Why teachers should be armed

Hunter Adams

Jozelyn Ruppert, Staff Writer

On Wednesday, Feb 14 a massive school shooting took place at a high school in Parkland, Florida. With a total of 17 fatalities, 3 teachers and 15 students, numerous solutions have been offered. One such solution, as suggested by President Trump, is to arm teachers. And I agree. Teachers should carry guns in the classroom in order to protect students in case of an attack.

“It’s not a simple yes or no answer,” Mr. Anthony Ruzicka said. “I feel like there should be someone armed in the class room: a janitor, principal, someone should be armed.”

Someone in this school should be armed and ready to protect us if there was a school shooting. This could potentially protect us and save innocent lives.

“Some teachers don’t have the emotional capacity to shoot a person, even if that person poses a threat to others,” Ruzicka said. “In a live shooting everything instantly becomes more stressful. You have to be able to make decisions that mean life or death.”

Of course, the teacher carrying the gun needs to have the right training to use the fire arm. Mr. Ruzicka has already thought about this.

“I would like to see one person of the school district armed nobody gets to know who that is. I feel the person that is chosen to be armed needs to go through extensive firearm and combat training before they are allowed to carry around school and be recertified every 2 years,” Ruzicka said.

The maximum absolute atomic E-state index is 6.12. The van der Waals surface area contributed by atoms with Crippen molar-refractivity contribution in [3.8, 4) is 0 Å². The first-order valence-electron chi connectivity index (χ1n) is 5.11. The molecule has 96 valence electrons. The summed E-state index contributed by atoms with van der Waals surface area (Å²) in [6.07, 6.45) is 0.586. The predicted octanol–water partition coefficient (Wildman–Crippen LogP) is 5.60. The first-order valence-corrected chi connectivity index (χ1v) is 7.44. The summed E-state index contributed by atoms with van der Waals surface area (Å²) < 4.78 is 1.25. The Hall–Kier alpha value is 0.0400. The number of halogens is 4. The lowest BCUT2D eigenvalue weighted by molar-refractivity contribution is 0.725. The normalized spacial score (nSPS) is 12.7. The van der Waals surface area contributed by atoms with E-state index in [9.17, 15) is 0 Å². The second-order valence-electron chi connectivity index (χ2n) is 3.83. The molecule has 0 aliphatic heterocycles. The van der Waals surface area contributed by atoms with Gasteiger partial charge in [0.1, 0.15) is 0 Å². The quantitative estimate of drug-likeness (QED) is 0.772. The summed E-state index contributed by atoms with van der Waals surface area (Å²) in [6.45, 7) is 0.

If I was a teacher I definitely wouldn’t have the emotional capacity to shoot someone to protect someone or myself. Some other teachers agree with this as well.

“Being around firearms makes me nervous, so having one in my classroom, or being asked to use one to defend students or myself, is not something I would be comfortable with,” middle school teacher Kim Drey said. “As quickly as things escalate, I’m not sure having a weapon locked up in a certain location would be all that beneficial.  By the time the registered teacher or administrator got to the weapon, the shooter may already have caused irreversible damage.”

Drey brings up a good point; however, if an armed teacher has the chance of protecting students than a firearm being locked in a safe or waiting for the police to arrive.

I know many teachers do not feel comfortable with being armed, but if some teachers were armed and can protect students, I think it is worth the risk.